• Turnovers per game – 10.6 (11th)
  • Points per game – 61.4 (341st)
  • Shooting % – 43.5 (196th) [Denver shot much better last year – 47.5% than HC]
  • Scoring Efficiency – .972 (234th)
  • Rebounding – 24.8 (351/351)
  • Opponents Rebounding – 33.7 (82nd)
  • Opponents Points Per Game – 34.1 (97th)
  • Defensive Efficiency – 1.010 (186th)

The Princeton system can drive fans crazy with stat extremes. However, there is no doubt that Billups new playing style with the same players allows Denver to compete more consistently than their old system under Scott – especially if Denver can improve on the defensive end. If only they can improve on turnovers and get a few more stops on defense, this years squad can make some noise in the Summit League.

*Stats – teamranking.com

2 thoughts on “What a difference a year makes for DU Men’s Hoops”

  1. I’ve been very impressed with Coach Billups and the Pios this season. It really was hard to watch some of those slow paced games last year – the fans will accept that system if it gets wins, but when you’re struggling to get to .500, the tide can turn pretty fast.

    kenpom’s current adjusted efficiency numbers have Denver #114 on offense, #218 on defense, and #257 in tempo. That tempo number sounds low until you consider they were #350 last year!

    Which brings me to a point of praise for Billups – Denver started the season really flying up and down the court, it was his system, but it was clearly hindering the team. They really had no business losing to Jacksonville or Utah Valley at home. But instead of being stubborn and doubling down like many coaches would do, Billups has adapted and the pace has slowed down some, leading to better play and more wins.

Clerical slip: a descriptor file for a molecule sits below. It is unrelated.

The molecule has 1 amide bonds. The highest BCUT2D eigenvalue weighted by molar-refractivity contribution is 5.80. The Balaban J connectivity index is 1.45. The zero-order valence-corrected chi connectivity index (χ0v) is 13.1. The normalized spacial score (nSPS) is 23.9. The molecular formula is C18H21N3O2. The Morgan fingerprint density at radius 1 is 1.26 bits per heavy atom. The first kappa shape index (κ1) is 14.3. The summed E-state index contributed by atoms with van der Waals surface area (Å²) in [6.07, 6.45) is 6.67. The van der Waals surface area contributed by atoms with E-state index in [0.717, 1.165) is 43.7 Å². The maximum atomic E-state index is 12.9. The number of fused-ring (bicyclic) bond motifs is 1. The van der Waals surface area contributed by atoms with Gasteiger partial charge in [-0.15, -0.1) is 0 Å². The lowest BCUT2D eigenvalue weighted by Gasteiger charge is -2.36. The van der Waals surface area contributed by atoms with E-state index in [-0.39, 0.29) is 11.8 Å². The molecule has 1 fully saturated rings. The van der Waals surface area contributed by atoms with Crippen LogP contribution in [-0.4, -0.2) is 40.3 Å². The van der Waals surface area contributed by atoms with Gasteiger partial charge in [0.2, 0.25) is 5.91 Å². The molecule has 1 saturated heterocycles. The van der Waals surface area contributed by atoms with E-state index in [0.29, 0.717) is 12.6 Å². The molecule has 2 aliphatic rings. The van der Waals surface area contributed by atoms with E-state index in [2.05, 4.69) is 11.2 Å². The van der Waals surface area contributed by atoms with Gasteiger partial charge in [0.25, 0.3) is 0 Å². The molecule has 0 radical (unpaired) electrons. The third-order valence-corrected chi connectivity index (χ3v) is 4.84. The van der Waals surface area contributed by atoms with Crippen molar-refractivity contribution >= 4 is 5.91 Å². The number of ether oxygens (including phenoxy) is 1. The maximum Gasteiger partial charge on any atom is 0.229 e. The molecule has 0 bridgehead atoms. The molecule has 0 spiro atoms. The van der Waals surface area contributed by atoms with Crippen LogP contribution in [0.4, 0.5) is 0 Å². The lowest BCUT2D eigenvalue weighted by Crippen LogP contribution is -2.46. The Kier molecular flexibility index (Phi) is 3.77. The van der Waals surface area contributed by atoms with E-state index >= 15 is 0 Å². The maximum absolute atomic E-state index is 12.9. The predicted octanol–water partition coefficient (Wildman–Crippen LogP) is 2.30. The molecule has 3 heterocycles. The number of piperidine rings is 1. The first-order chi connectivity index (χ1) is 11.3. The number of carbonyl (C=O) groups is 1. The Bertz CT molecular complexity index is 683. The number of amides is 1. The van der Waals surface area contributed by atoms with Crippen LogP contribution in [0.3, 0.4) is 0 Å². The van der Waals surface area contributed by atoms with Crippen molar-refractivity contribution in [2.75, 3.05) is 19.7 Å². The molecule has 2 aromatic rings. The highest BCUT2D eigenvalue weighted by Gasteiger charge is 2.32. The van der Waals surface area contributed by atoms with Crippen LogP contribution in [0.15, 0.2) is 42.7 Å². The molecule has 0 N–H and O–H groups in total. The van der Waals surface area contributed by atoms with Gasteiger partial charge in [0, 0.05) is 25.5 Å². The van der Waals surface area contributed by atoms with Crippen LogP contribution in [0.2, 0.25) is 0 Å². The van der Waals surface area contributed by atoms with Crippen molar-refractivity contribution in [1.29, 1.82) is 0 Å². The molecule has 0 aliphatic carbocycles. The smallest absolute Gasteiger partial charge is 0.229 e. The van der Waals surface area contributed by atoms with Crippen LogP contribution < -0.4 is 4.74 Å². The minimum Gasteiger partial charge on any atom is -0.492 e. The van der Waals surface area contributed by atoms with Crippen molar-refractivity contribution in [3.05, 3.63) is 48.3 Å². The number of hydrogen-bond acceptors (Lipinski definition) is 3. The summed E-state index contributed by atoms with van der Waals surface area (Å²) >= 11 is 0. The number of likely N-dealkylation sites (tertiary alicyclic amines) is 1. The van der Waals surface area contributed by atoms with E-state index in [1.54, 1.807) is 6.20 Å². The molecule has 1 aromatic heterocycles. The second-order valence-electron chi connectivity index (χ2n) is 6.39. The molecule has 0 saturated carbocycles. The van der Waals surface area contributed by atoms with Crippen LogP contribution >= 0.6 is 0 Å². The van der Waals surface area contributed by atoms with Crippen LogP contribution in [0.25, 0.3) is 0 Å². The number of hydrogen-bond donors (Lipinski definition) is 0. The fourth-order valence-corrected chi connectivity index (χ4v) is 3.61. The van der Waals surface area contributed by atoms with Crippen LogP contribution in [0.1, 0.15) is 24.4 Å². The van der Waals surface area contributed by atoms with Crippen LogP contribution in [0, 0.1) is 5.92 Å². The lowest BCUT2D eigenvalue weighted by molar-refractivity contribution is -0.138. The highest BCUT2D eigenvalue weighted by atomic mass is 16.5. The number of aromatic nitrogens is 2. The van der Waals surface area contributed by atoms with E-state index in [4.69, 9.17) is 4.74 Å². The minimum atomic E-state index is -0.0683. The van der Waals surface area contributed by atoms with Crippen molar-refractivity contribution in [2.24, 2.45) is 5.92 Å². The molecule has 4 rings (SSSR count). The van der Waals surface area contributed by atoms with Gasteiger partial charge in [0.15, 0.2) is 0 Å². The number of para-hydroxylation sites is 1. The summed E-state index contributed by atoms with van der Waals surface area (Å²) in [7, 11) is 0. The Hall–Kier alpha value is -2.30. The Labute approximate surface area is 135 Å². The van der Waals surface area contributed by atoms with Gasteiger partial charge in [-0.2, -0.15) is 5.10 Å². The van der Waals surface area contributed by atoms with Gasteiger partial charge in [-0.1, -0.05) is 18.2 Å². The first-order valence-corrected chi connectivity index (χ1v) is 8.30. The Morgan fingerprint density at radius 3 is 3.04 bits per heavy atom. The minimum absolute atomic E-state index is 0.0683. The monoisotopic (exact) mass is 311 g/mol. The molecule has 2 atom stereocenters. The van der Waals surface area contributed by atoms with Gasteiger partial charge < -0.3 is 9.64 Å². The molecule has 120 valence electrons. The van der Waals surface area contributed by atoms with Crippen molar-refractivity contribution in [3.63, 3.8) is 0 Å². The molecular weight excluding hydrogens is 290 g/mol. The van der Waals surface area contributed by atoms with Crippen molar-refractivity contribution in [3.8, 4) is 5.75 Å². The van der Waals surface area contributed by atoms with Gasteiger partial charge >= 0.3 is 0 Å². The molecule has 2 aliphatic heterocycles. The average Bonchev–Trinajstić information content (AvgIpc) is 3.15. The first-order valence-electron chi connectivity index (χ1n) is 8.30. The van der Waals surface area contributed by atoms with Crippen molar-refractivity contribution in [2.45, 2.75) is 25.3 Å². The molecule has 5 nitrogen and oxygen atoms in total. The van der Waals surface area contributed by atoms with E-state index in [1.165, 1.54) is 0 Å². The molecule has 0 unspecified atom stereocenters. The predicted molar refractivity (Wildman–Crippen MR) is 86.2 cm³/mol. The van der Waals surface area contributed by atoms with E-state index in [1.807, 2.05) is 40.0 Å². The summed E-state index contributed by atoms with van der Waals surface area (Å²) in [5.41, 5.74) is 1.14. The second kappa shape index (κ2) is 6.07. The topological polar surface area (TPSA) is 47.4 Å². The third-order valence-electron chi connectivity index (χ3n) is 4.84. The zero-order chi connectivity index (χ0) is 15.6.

It will be very interesting to see what the team looks like in a couple years, by that point Billups will have the pieces to run his system exactly how he wants to and we could really see some uptempo.

    Liked by 2 people

    1. Great point about Billups adjusting to his team’s strengths. The guys on this team are all 2-star recruits, same as the majority of mid-major players throughout D1. Therefore, having a coach who can recognize what an individual player can bring to the table is absolutely essential to year-over-year success. Seems so simple and apparent, but alas, only the good coaches have this profound knack.
      For example, Joe Scott’s strength is using his system to get quality, competitive squads each season. He knew how to best use the 6-5, 6-6 swingman to facilitate his offense. Think Nate Rohnert or Chris Udofia. However, his use of big men at DU left something to be desired, as they often got buried on the bench, see Griffin McKenzie, Drick Bernstine, and Daniel Amigo to name a few. The consequence was a rebounding deficiency that was glaring in its weakness; costing them numerous close games and ultimately, the inability to compete in the more rugged Summit League.
      If nothing else, Coach Billups’s ability to adjust has been a welcome change to the program.

      Liked by 1 person